Business & Investment

Weight gain during COVID-19 is changing the way Americans eat and dress, especially among young consumers

According to Barclays, many Americans have added more than the dreaded “COVID-19 pounds” during a pandemic. This can have long-term implications for food companies, health and wellness businesses, apparel brands and retailers.

Bank credit analysts have sourced data showing an average monthly weight gain of 1.5-2 pounds for Americans during lockdowns where young consumers, including millennials, are increasing across Generation X and baby boomers. I’m quoting. Weight gain is also more distorted for those who have been under blockage restrictions for a long time.

Many companies say they expect the specific dietary habits developed during COVID to continue after the pandemic is over. Eat at home..

read: “Covid 15?” If so-this is how much weight the average person actually gained during the pandemic.

“In 2018, if Millennial and Gen Z demographics preferred high-calorie packaged foods and suggested gaining significant weight, that wouldn’t have been taken seriously,” said Hale Holden’s analyst. Is writing.

“Returning to a taste for healthier fresh foods can affect everyone
The leading manufacturer of stores that have acquired a “second lease” in the last 18 months. “

Before the pandemic, few consumers liked food and drink. High sugar content.

As efforts to lose these COVID pounds progress, Barclays states that sugar can cause ESG (environmental, social and governance) equivalent to environmental issues such as carbon dioxide emissions.

“Although some changes have begun to be seen in areas such as sugar content, there has been no sharp acceleration in hiring levels and no increase in sensitivity to retain public names,” analysts said. Stated.

“But as ESG becomes more sensitive, we believe this will grow.
concentration. “

Barclays rates investment grade bonds issued by General Mills
GIS,
-0.49%
,
Conagra Brands Inc.
CAG,
-0.75%
,
And Mondelez International
MDLZ,
-0.51%

With low weight.

Analysts evaluate WW International
WW,
+ 0.39%

High yield bonds that will mature in 2029 with overweight.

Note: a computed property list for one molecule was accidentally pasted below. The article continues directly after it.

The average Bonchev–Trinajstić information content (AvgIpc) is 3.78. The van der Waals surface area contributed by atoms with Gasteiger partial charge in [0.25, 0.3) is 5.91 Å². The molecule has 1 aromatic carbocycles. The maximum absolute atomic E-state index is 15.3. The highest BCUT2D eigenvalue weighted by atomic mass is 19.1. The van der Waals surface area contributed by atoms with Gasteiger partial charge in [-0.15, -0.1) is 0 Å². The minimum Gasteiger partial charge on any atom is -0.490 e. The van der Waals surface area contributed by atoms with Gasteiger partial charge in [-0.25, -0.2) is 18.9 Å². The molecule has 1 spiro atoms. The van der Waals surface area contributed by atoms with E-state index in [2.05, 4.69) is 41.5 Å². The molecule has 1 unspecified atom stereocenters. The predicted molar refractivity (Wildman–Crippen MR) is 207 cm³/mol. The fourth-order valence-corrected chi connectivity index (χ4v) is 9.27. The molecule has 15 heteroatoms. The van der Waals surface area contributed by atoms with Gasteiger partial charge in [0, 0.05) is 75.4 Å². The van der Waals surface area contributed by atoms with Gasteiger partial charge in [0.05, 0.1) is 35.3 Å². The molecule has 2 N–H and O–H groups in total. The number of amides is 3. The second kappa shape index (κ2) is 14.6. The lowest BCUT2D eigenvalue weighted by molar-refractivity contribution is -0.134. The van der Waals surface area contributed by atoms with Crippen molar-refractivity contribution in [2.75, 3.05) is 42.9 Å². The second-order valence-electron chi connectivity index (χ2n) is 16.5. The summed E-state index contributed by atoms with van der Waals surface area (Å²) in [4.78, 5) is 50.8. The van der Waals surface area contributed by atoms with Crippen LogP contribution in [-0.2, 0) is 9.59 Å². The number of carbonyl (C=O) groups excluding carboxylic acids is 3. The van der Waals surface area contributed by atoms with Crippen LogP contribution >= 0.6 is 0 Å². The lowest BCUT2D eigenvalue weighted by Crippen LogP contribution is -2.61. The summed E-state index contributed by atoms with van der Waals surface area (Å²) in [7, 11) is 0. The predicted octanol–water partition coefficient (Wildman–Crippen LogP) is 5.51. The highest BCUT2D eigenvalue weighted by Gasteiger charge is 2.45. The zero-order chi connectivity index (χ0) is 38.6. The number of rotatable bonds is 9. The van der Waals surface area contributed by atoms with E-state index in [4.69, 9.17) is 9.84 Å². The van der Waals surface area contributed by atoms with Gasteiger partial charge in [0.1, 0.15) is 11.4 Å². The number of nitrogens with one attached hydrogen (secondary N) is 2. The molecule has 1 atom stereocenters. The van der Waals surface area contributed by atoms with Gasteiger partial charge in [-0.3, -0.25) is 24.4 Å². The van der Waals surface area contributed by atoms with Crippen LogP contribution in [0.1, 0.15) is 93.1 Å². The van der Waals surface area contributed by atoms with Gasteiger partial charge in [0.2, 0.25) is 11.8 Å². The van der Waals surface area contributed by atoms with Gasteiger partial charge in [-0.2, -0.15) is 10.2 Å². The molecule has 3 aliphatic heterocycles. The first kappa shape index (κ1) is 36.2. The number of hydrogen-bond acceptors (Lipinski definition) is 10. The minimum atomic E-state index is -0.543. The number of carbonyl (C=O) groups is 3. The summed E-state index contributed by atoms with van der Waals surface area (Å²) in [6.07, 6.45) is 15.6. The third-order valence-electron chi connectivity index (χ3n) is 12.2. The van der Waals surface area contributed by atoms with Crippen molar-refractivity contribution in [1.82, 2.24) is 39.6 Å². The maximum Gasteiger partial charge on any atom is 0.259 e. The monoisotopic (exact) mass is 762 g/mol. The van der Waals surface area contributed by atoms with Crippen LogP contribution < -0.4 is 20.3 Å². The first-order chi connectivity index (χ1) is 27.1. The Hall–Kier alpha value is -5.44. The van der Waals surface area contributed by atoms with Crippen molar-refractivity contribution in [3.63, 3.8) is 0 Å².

New bodies and changing fashion trends benefit some fashion companies like Levi Strauss & Company. LEVI How popular Loose denim style After years of skinny jeans, it will benefit the company.

Analysts expected demand to increase as mobility improved and people returned to work, events and vacations. Consumers are also looking for more size inclusiveness, which facilitates access to a wider range of sizes, for example at Gap Inc.
GPS,
+ 1.77%

brand Old navy.. Torrid Holdings Inc.
CURV,
+ 1.32%
,
Plus-sized retailers were among the many IPO It happened this year.

Shoppers want to update their closets, or because their clothing size has changed, they need to update, and the supply chain can dampen that urge.

Also: Wal-Mart, Target, The Home Depot and other major retailers charter ships to avoid supply chain problems. Will the strategy save Christmas?

look: Pandemic wardrobe purges are sweeping the nation as normal life resumes

“It’s difficult to predict trends in apparel demand, but we believe the 2021 holiday season could represent a significant increase in demand trends,” the report said.

And so many people are getting rid of clothing they can no longer wear or don’t want to wear in second-hand businesses like ThredUp Inc.
TDUP,
+ 0.05%

You should see the benefits.

Barclays has an overestimation of Nordstrom
JWN,
+ 2.21%

High yield bonds, which mature in 2024, 2027, 2028, 2030, and 2031, are Macy’s overweight ratings.
NS,
-0.13%

Overweight ratings for high yield bonds due in 2029 and high yield bonds in the gap due in 2029 and 2031

SPDR Bloomberg Barclays High Yield Bond ETF
JNK,
-0.04%

iShares iBoxx $ High-Yield Corporate Bond ETFs have fallen 0.1% over the past year.
HYG,
+ 0.01%

I slipped 0.2%.Consumer Discretionary Choice Sector SPDR Fund
XLY,
+ 1.56%

It has increased by 14.4%.And Benchmark S & P500 Index
SPX,
+ 0.83%

It increased by 17.3% during the period.

Weight gain during COVID-19 is changing the way Americans eat and dress, especially among young consumers

http://www.marketwatch.com/news/story.asp?guid=%7B20C05575-04D4-B545-769F-C63DF7758AF1%7D&siteid=rss&rss=1 Weight gain during COVID-19 is changing the way Americans eat and dress, especially among young consumers

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